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Injury scare won't stop Staggs fulfilling Origin dream

Kotoni Staggs sent an injury scare into the Blues camp on Thursday but after fearing he would never get the chance to fulfil his childhood Origin dream the Broncos star won’t let the pain of a dislocated finger impact on his performance in next Wednesday night’s series opener at Accor Stadium.

Staggs suffered the injury during a tackling drill, and he was in discomfort after the session as it took about five minutes for NSW medical staff to get the ring finger on his left hand back in place.

However, the 23-year-old centre, who trained alongside Tongan team-mate Daniel Tupou on the NSW right edge, has worked too hard on turning his life around to let the hand injury affect his Origin debut.

"I loved Origin and it is something I wanted to do as a young kid so being here now is unreal.”
"I loved Origin and it is something I wanted to do as a young kid so being here now is unreal.” ©Grant Trouville/NRL Photos

After being warned last year by NRL CEO Andrew Abdo that he was jeopardising his career following a series of off-field incidents, Staggs has made a concerted effort to mend his ways and the rewards are obvious in the form he has displayed for the Broncos this season and his Origin call-up.

“I wouldn’t say that I had blown my chances away, but I knew that I had to turn myself around off the field,” Staggs said.

“I was making some silly decisions, but it wasn’t who I was. I just had to take a look at myself and tell myself I am better than that, and I can change so that I can do what I love doing and play good footy.”

A proud Wiradjuri man, Staggs grew up in Wellington and was raised by his grandmother Dawn.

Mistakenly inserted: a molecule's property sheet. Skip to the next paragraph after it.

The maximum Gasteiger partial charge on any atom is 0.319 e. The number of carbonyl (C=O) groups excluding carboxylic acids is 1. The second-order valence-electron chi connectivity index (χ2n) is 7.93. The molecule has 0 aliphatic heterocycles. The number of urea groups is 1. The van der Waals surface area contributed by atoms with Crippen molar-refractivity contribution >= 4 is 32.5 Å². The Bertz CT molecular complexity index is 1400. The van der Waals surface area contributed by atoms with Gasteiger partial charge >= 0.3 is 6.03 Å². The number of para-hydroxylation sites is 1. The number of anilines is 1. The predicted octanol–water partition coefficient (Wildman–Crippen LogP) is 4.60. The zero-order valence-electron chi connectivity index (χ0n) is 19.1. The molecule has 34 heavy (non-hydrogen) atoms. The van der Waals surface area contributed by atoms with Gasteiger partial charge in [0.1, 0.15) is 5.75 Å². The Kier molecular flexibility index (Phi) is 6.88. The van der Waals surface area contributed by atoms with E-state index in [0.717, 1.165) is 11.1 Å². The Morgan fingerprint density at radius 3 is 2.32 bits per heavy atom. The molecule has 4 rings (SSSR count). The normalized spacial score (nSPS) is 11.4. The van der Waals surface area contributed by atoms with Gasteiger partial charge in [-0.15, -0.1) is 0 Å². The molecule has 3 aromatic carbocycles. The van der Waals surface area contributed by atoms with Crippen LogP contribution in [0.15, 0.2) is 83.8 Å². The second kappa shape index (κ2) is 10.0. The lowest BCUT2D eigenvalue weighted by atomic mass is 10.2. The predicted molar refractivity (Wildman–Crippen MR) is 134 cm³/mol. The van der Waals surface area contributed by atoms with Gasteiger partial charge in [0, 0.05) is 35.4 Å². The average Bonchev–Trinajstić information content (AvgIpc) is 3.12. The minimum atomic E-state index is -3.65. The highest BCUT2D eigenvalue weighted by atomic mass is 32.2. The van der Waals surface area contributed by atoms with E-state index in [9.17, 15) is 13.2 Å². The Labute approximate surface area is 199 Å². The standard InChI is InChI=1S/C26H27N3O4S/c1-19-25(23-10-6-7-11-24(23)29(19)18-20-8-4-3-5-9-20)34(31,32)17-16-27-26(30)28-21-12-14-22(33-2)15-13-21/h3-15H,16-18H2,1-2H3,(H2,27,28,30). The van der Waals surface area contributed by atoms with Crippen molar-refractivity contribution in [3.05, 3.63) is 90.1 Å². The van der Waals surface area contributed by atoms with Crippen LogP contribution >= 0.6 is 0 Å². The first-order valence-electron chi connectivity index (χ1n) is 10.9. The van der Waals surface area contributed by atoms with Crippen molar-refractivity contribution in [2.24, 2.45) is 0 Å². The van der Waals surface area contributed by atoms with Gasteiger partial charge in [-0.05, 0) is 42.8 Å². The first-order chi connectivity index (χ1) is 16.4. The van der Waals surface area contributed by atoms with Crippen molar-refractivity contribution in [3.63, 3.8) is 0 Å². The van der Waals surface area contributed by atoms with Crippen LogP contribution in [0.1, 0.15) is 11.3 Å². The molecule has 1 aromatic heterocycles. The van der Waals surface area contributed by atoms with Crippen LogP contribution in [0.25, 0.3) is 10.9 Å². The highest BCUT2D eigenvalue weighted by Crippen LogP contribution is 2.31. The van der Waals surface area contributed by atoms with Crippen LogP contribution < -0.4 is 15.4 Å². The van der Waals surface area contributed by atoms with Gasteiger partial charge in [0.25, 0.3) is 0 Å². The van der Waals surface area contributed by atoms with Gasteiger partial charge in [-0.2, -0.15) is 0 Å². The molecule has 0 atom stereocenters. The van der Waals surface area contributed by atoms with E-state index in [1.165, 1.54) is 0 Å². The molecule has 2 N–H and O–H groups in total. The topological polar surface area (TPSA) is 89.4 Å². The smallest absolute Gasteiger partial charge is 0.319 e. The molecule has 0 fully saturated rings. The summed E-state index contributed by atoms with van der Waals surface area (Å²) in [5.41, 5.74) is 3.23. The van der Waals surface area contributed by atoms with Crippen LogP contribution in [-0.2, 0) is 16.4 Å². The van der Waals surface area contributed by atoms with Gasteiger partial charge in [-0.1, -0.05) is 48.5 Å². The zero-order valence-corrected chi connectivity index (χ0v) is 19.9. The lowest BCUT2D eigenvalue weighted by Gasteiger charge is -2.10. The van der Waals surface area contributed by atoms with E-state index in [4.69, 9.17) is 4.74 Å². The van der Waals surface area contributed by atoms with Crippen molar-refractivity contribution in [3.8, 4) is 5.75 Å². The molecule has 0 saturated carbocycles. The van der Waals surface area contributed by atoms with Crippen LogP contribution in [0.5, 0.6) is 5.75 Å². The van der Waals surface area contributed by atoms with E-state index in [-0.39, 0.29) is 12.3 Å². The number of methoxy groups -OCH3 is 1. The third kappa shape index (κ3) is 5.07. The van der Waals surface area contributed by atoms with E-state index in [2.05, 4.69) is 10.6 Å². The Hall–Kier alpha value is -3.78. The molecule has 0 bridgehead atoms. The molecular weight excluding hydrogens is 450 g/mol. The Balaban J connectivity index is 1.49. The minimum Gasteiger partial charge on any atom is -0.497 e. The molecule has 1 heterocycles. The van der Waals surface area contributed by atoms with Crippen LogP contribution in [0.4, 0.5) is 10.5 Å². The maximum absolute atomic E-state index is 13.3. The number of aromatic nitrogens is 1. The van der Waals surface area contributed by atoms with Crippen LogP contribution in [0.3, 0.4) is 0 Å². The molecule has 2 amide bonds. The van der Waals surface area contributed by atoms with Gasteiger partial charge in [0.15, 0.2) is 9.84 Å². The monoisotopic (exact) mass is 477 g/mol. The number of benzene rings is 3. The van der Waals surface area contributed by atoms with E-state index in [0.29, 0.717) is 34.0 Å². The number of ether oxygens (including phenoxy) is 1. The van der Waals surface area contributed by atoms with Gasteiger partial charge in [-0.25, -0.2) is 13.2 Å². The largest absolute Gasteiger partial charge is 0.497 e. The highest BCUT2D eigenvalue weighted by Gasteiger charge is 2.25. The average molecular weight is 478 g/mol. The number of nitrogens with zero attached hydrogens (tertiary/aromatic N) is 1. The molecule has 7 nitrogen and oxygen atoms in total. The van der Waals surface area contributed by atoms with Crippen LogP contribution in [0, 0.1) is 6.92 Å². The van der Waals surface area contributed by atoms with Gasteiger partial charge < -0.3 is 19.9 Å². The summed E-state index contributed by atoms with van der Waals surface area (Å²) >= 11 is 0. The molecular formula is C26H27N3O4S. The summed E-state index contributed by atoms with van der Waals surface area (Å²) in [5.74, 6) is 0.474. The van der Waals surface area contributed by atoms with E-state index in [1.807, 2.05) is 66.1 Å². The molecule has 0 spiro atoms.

Blues medical staff treat Staggs dislocated finger
Blues medical staff treat Staggs dislocated finger ©Grant Trouville/NRL Photos

A Wellington Cowboys junior, Staggs dreamed of playing Origin for the Blues but his first senior representative jersey was for Tonga, whom he is eligible through his US-based father Kotoni.

“My family is still in Wellington, some are in Brisbane and I have also got a heap of Tongan family here in Sydney, as well as in Tonga, and in America too,” Staggs said.

“My old man lives in America now. I didn’t meet my dad for a long time, and it is just something I wanted to do. He flew over and I met him after I played for Tonga.

“This means a lot to my family. They have been a massive part of my journey and my life. It is something I can give back to my family and make them proud.

“I am a proud Indigenous boy who grew up in Wellington. I loved footy, I loved Origin and it is something I wanted to do as a young kid so being here now is unreal.”

 
 
 
 
 
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Staggs was at Eagle Farm races last Saturday when he received the call from NSW coach Brad Fittler telling him he had finally been selected for the Blues after being on the verge several times in the past.

While he didn’t back a winner at the races, the news was far better and Staggs was emotional as he told his family.

“Straight away I was pretty proud and emotional,” he said. “What came to my mind was the journey for me to get here and the sacrifices I had to make.

“It just sunk in that all the hard work I have put in has paid off; doing the right things off the field and not doing the things you shouldn’t do, being mindful of my potential and putting all the drama I had off the field behind me.

“It is a dream I have wanted to achieve for a long time.”

The Broncos centre realises that he and the likes of Tyrone Peachey and Blake Ferguson are role models for youngsters in Wellington and he hoped his Origin selection will inspire them to chase their dreams.

“I come from the same community and they probably look up to me so I want to set a good example for the younger ones coming through and I want them to achieve their goals as well,” Staggs said.

“The community back in Wellington and the younger kids coming up don’t get noticed as much down there. Myself, and a few of the other lads from there, are in a position where we can help our community and get our community rolling again.

“We are like a big family there and everyone looks after each other. It is a good position I am in now with what I can do for my community.”

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National Rugby League respects and honours the Traditional Custodians of the land and pay our respects to their Elders past, present and future. We acknowledge the stories, traditions and living cultures of Aboriginal and Torres Strait Islander peoples on the lands we meet, gather and play on.

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